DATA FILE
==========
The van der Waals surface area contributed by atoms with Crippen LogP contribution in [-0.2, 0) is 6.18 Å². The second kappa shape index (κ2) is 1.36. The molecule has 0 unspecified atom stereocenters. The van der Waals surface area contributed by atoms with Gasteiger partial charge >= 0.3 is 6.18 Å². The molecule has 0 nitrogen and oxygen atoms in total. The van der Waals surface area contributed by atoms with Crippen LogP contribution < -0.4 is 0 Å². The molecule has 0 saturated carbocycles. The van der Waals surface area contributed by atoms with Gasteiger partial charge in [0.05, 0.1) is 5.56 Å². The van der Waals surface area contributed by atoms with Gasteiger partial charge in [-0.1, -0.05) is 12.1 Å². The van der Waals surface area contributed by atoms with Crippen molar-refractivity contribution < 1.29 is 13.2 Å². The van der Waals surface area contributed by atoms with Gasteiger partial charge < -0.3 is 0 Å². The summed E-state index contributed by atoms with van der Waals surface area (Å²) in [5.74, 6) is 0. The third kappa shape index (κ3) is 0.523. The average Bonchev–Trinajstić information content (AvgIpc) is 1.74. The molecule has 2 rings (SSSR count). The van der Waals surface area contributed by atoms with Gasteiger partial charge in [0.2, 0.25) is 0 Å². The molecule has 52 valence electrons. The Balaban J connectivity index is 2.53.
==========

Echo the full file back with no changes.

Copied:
The van der Waals surface area contributed by atoms with Crippen LogP contribution in [-0.2, 0) is 6.18 Å². The second kappa shape index (κ2) is 1.36. The molecule has 0 unspecified atom stereocenters. The van der Waals surface area contributed by atoms with Gasteiger partial charge >= 0.3 is 6.18 Å². The molecule has 0 nitrogen and oxygen atoms in total. The van der Waals surface area contributed by atoms with Crippen LogP contribution < -0.4 is 0 Å². The molecule has 0 saturated carbocycles. The van der Waals surface area contributed by atoms with Gasteiger partial charge in [0.05, 0.1) is 5.56 Å². The van der Waals surface area contributed by atoms with Gasteiger partial charge in [-0.1, -0.05) is 12.1 Å². The van der Waals surface area contributed by atoms with Crippen molar-refractivity contribution < 1.29 is 13.2 Å². The van der Waals surface area contributed by atoms with Gasteiger partial charge < -0.3 is 0 Å². The summed E-state index contributed by atoms with van der Waals surface area (Å²) in [5.74, 6) is 0. The third kappa shape index (κ3) is 0.523. The average Bonchev–Trinajstić information content (AvgIpc) is 1.74. The molecule has 2 rings (SSSR count). The van der Waals surface area contributed by atoms with Gasteiger partial charge in [0.2, 0.25) is 0 Å². The molecule has 52 valence electrons. The Balaban J connectivity index is 2.53.